On the recommendation of my colleague Shang Ha, I’ve been reading Alex Ross’s The Rest Is Noise: Listening to the Twentieth Century. There I came across this letter from Arnold Schoenberg to Alma Mahler, dated August 28, 1914. Ross only quotes a snippet, but here’s a lengthier excerpt:
Meanwhile, you have certainly already heard of the glorious victory of the Germans against France, England, and Belgium. It is among the most wonderful things that have happened. But it does not surprise me: it is not any different from the war of the Greeks against the Persians . . . My friends know it, I have often said to them, I never had any use for all foreign music. It always seemed to me stale, empty, disgusting, cloying, false, and awkward. Without exception. Now I know who the French, English, Russians, Belgians, Americans, and Serbians are: barbarians! The music said that to me long ago . . . But now comes the reckoning. Now we shall send these mediocre purveyors of kitsch back into slavery.
Schoenberg was hardly the only artist to support his team during the First World War. But what strikes me in his stance here is something you often see when intellectuals go to war: their tendency to interpret the war in the most parochial terms imaginable, that is, as an expression of their own causes and concerns, no matter how alien those might be from the state waging the war.
Not only did Schoenberg see German war aims as the defense of German/Viennese culture (again, he was not alone in this), but he saw it more specifically, and improbably, as an extension of his own battle against retrograde tendencies in modern music. As if the Kaiser had read Harmonielehre and decided to march into Belgium on behalf of atonality.
Schoenberg’s letter reminds me of a wonderful moment in the run-up to the Iraq War. Charlie Rose had Michael Ignatieff and Jonathan Schell on to debate the war. (I can’t find the video but apparently you can buy it on Amazon.) Ignatieff was being especially nasty, mocking Schell for saying something like “the peoples of the earth” had said no to the war. Which, given the international character of the protests of 15 February 2003 wasn’t wide of the mark.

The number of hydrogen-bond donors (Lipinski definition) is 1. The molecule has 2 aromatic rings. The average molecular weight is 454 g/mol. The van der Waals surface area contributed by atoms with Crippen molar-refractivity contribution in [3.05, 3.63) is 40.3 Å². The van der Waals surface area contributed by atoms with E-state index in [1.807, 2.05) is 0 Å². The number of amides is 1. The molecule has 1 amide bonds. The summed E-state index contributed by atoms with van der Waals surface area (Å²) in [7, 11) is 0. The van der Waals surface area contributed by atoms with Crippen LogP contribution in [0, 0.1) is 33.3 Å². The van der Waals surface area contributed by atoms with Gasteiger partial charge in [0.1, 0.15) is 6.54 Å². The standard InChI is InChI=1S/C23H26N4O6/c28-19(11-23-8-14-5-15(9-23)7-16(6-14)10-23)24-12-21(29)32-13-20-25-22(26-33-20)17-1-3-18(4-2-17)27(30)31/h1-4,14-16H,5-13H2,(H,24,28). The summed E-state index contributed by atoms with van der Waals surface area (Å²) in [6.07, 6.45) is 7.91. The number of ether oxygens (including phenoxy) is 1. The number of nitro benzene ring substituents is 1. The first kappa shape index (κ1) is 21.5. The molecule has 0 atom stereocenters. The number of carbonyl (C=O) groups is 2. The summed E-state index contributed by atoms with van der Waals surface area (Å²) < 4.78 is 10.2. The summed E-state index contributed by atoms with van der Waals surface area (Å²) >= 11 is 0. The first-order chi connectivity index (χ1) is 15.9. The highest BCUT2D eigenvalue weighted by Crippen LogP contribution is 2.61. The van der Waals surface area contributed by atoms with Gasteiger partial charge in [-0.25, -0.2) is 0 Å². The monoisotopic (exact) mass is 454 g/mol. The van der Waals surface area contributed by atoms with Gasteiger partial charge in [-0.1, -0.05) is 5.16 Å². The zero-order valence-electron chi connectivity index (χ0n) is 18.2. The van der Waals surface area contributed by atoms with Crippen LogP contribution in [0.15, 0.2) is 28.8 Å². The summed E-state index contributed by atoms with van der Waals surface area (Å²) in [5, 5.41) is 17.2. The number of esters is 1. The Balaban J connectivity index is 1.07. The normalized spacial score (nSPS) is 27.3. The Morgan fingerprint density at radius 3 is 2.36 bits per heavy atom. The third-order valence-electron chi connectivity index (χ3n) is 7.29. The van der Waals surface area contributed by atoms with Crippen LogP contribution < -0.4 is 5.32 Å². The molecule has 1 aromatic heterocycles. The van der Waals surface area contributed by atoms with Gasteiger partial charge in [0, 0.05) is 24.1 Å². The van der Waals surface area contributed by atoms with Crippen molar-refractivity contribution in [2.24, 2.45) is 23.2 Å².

But then Schell gave it right back to Ignatieff. After Ignatieff did his thing of describing the war as the second coming of Isaiah Berlin, Schell gently reminded him that, however much he might wish it were otherwise, he wasn’t in fact the commander-in-chief of the country that would be fighting the war. Whatever aims the United States would ultimately pursue in waging war on Iraq, they would have little to do with the concerns of Michael Ignatieff.
A state goes to war for its reasons. It takes an especially potent form of imaginative power to assume that the academic question that happens to be on your mind at the moment is somehow shared by the men and women who are leading that state.
Ordinary citizens, of course, are hardly immune to seeing themselves in that war and its exploits. But when it comes to the narcissism of war, as the example of Christopher Hitchens reminds us, no one has quite the self-deluding capacity of the intellectual.